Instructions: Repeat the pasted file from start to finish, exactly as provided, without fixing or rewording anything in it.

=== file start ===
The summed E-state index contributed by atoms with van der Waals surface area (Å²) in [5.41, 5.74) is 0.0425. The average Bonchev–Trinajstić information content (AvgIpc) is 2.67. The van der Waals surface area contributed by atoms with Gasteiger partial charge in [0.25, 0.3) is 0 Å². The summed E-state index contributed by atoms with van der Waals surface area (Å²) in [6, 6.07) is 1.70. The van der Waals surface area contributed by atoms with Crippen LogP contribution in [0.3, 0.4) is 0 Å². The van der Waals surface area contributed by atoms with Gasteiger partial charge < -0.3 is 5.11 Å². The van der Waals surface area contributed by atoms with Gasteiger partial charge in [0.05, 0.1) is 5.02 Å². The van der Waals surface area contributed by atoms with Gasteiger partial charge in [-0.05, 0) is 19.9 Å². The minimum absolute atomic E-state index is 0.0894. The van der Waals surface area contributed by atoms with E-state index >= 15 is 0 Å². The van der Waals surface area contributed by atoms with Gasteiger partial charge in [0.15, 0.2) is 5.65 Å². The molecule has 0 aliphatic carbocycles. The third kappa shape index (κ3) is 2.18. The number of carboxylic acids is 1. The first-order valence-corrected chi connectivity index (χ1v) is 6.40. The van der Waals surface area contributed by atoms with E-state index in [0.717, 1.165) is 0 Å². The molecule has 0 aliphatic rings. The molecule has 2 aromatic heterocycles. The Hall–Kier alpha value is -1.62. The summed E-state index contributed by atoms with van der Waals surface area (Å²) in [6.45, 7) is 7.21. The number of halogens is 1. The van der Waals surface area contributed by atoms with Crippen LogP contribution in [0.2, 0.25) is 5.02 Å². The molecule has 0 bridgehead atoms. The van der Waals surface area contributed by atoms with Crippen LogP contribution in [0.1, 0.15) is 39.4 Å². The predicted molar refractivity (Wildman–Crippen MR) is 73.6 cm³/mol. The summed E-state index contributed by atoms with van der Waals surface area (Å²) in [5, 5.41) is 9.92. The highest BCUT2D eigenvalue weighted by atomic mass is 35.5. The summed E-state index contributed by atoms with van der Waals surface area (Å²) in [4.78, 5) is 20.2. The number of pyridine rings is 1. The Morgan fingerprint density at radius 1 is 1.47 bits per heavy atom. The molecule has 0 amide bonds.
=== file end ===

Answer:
The summed E-state index contributed by atoms with van der Waals surface area (Å²) in [5.41, 5.74) is 0.0425. The average Bonchev–Trinajstić information content (AvgIpc) is 2.67. The van der Waals surface area contributed by atoms with Gasteiger partial charge in [0.25, 0.3) is 0 Å². The summed E-state index contributed by atoms with van der Waals surface area (Å²) in [6, 6.07) is 1.70. The van der Waals surface area contributed by atoms with Crippen LogP contribution in [0.3, 0.4) is 0 Å². The van der Waals surface area contributed by atoms with Gasteiger partial charge < -0.3 is 5.11 Å². The van der Waals surface area contributed by atoms with Gasteiger partial charge in [0.05, 0.1) is 5.02 Å². The van der Waals surface area contributed by atoms with Gasteiger partial charge in [-0.05, 0) is 19.9 Å². The minimum absolute atomic E-state index is 0.0894. The van der Waals surface area contributed by atoms with E-state index >= 15 is 0 Å². The van der Waals surface area contributed by atoms with Gasteiger partial charge in [0.15, 0.2) is 5.65 Å². The molecule has 0 aliphatic carbocycles. The third kappa shape index (κ3) is 2.18. The number of carboxylic acids is 1. The first-order valence-corrected chi connectivity index (χ1v) is 6.40. The van der Waals surface area contributed by atoms with E-state index in [0.717, 1.165) is 0 Å². The molecule has 0 aliphatic rings. The molecule has 2 aromatic heterocycles. The Hall–Kier alpha value is -1.62. The summed E-state index contributed by atoms with van der Waals surface area (Å²) in [6.45, 7) is 7.21. The number of halogens is 1. The van der Waals surface area contributed by atoms with Crippen LogP contribution in [0.2, 0.25) is 5.02 Å². The molecule has 0 bridgehead atoms. The van der Waals surface area contributed by atoms with Crippen LogP contribution in [0.1, 0.15) is 39.4 Å². The predicted molar refractivity (Wildman–Crippen MR) is 73.6 cm³/mol. The summed E-state index contributed by atoms with van der Waals surface area (Å²) in [5, 5.41) is 9.92. The highest BCUT2D eigenvalue weighted by atomic mass is 35.5. The summed E-state index contributed by atoms with van der Waals surface area (Å²) in [4.78, 5) is 20.2. The number of pyridine rings is 1. The Morgan fingerprint density at radius 1 is 1.47 bits per heavy atom. The molecule has 0 amide bonds.